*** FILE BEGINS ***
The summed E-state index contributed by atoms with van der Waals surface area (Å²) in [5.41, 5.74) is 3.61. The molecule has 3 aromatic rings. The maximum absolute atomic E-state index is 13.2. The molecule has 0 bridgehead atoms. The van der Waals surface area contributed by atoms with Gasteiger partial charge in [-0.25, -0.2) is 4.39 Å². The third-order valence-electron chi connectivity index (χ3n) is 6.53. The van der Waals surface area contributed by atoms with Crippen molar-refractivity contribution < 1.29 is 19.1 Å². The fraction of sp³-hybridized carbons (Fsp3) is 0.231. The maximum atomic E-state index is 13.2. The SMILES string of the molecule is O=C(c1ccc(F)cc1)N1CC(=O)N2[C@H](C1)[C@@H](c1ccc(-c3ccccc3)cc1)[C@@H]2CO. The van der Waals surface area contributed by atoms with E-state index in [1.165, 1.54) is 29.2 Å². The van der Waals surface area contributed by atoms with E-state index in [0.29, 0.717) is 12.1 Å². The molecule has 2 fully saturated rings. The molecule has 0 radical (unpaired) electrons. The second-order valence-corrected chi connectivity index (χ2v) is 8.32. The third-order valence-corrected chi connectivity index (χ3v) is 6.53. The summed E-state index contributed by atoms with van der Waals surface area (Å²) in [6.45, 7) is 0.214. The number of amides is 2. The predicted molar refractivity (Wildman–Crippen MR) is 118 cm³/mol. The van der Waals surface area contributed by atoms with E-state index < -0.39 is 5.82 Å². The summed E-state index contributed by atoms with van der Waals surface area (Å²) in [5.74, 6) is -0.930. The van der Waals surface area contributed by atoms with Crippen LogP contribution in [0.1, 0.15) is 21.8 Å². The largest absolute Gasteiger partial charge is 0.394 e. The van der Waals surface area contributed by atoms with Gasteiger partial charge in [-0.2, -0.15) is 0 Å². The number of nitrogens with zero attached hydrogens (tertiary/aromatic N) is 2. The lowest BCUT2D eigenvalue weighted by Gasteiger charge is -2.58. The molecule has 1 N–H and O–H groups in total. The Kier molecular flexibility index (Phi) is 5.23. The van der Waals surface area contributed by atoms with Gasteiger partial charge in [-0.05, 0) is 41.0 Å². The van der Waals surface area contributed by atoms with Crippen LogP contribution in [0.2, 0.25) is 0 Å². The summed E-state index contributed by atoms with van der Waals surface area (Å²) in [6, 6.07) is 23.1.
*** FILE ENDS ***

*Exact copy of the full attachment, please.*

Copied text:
The summed E-state index contributed by atoms with van der Waals surface area (Å²) in [5.41, 5.74) is 3.61. The molecule has 3 aromatic rings. The maximum absolute atomic E-state index is 13.2. The molecule has 0 bridgehead atoms. The van der Waals surface area contributed by atoms with Gasteiger partial charge in [-0.25, -0.2) is 4.39 Å². The third-order valence-electron chi connectivity index (χ3n) is 6.53. The van der Waals surface area contributed by atoms with Crippen molar-refractivity contribution < 1.29 is 19.1 Å². The fraction of sp³-hybridized carbons (Fsp3) is 0.231. The maximum atomic E-state index is 13.2. The SMILES string of the molecule is O=C(c1ccc(F)cc1)N1CC(=O)N2[C@H](C1)[C@@H](c1ccc(-c3ccccc3)cc1)[C@@H]2CO. The van der Waals surface area contributed by atoms with E-state index in [1.165, 1.54) is 29.2 Å². The van der Waals surface area contributed by atoms with E-state index in [0.29, 0.717) is 12.1 Å². The molecule has 2 fully saturated rings. The molecule has 0 radical (unpaired) electrons. The second-order valence-corrected chi connectivity index (χ2v) is 8.32. The third-order valence-corrected chi connectivity index (χ3v) is 6.53. The summed E-state index contributed by atoms with van der Waals surface area (Å²) in [6.45, 7) is 0.214. The number of amides is 2. The predicted molar refractivity (Wildman–Crippen MR) is 118 cm³/mol. The van der Waals surface area contributed by atoms with E-state index < -0.39 is 5.82 Å². The summed E-state index contributed by atoms with van der Waals surface area (Å²) in [5.74, 6) is -0.930. The van der Waals surface area contributed by atoms with Crippen LogP contribution in [0.1, 0.15) is 21.8 Å². The largest absolute Gasteiger partial charge is 0.394 e. The van der Waals surface area contributed by atoms with Gasteiger partial charge in [-0.2, -0.15) is 0 Å². The number of nitrogens with zero attached hydrogens (tertiary/aromatic N) is 2. The lowest BCUT2D eigenvalue weighted by Gasteiger charge is -2.58. The molecule has 1 N–H and O–H groups in total. The Kier molecular flexibility index (Phi) is 5.23. The van der Waals surface area contributed by atoms with Gasteiger partial charge in [-0.05, 0) is 41.0 Å². The van der Waals surface area contributed by atoms with Crippen LogP contribution in [0.2, 0.25) is 0 Å². The summed E-state index contributed by atoms with van der Waals surface area (Å²) in [6, 6.07) is 23.1.